b.  Crank the fly wheel to take a few stitches to secure the two strips together before you begin ruffling. As you ruffle, take care not to hold back on the fabric—especially the fabric under the foot. Try not to cut off more than a whisker as you serge.

c.  Add the Row 3 strip. Remember that this one will be RIGHT SIDE UP under the foot with Row 2’s ruffle WRONG SIDE UP in the slot on top of the ruffling foot (Photo 5).

d.  At your sewing machine, straight stitch along the top of each row of serging to firmly secure the ruffles (Photo 6). You can either do this step as you go or wait until all of the rows are attached.

e.  Repeat process, row by row, until you are finished. Remember that each subsequent row/strip is placed RIGHT SIDE UP under the foot, with the previous row/strip WRONG SIDE UP in slot on top. NOTE: The final row will be the strip with the narrow hemmed edge; make sure this strip is placed under the foot with the narrow hemmed edge on the left.

7.  When finished attaching/ruffling the fabric strip rows, and after straight stitching along the top of each row of serging to secure the ruffles, inspect the fabric rows at each short end. If any of the rows do not end up flush with the row above or below, trim them off evenly. Don’t worry—your skirt will still be plenty full!

8.  Measure around your child’s waist and subtract one inch. Cut a piece of 1.5″ or 2″ wide elastic to match this length.

9.  Mark the top edge of the skirt to divide it into 8–10 equal parts. Then divide the elastic into the same amount of equal parts. Pin the elastic to the skirt, right sides together, so that the skirt is distributed evenly on the elastic according to the marked divisions (Photo 7).

10.  Sew elastic to skirt using a very, very narrow zigzag stitch, gently stretching the elastic as you sew from marked point to point to fit the two together neatly. You can also use a straight stitch, but the narrow zigzag allows for more stretch in the seam.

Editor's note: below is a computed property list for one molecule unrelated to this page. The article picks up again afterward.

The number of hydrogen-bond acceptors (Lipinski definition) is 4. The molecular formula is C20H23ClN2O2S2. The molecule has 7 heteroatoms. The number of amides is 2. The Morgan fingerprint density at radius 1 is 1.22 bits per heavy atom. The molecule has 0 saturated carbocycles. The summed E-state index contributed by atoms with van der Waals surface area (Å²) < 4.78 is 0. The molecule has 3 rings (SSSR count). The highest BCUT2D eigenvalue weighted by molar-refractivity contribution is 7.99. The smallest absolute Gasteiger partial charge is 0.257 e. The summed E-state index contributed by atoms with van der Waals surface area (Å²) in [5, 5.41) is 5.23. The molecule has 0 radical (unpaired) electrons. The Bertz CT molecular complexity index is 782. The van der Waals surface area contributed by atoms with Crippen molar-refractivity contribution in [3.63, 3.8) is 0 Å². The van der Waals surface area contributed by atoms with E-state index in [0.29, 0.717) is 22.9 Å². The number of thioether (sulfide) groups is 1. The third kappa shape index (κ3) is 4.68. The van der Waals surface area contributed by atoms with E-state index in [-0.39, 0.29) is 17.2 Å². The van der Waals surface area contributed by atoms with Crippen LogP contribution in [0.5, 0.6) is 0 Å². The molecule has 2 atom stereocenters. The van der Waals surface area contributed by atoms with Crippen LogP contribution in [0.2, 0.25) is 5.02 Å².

11.  Align the ends of the elastic and each row of ruffles down to the hem. Pin right sides together and serge the skirt back seam (a four-thread overlock works well). At your sewing machine, sew along the serging to further secure the seam. Fold the seam allowance of the elastic over to one side, neatly tucking the serger tail beneath it, and topstitch in place to secure. Do the same for the seam allowance at the hem.

Now let your lucky little girl twirl to her heart’s content!


Evy Hawkins delights in creating original and unusual designs, projects, patterns and tutorials for the wonderful world of stitching. She currently travels and teaches at sewing events throughout the USA and also online. Visit her website to see what’s happening in her studio today.


Classic Sewing magazine: Published four times a year, each issue features beautiful patterns for making children’s garments, casual pieces, gifts, and projects galore — all created by the industry’s best designers and leading sewing celebrities.

The Sewing Collection Online Shop: If you’re looking for the best sewing notions, supplies, and digital patterns, look no further than our Sewing Collection Online Shop! Our curated collection of sewing notions includes the tried-and-true tools that our staff uses over and over again in our own sewing rooms. Plus, you can shop machine embroidery collections, ready-to-embroider baby items, e-patterns, and more.

The Embroidery Club: This is the premier online club for sewists who love machine embroidery! Members receive access to multiple design collections, including alphabets, seasonal designs, children’s motifs, and more.

The Doll Club: Featuring exclusive patterns designed by Connie Palmer, this online club offers members downloadable patterns for creating an adorable wardrobe of clothes and accessories designed to fit popular 18″ dolls.

Online Classes: We offer 100+ online sewing classes and workshops! In addition to a wide catalog of start-anytime courses, experience the fun and business opportunity of a Martha Pullen Online Licensing. Each licensing curriculum includes 30+ projects, taught by Licensing Staff along with other sewing educators.

Original Sewing & Quilt Expo: Join us live and in-person at any of our Original Sewing & Quilt Expo events held across the country. These fun and inspiring events include three days of classes, shopping, presentations, and galleries! The Expo also offers a great selection of live online sewing and quilting classes via Zoom throughout the year.

Our YouTube Channel: Visit our new YouTube channel for endless hours of sewing inspiration. You can view classic episodes of the long-running PBS show, “Martha’s Sewing Room.” More video content will be added in the future, so subscribe and stay tuned!

Plus, sign up for our newsletter to get weekly inspiration delivered right to your inbox!

CSG Newsletter Signup - Insider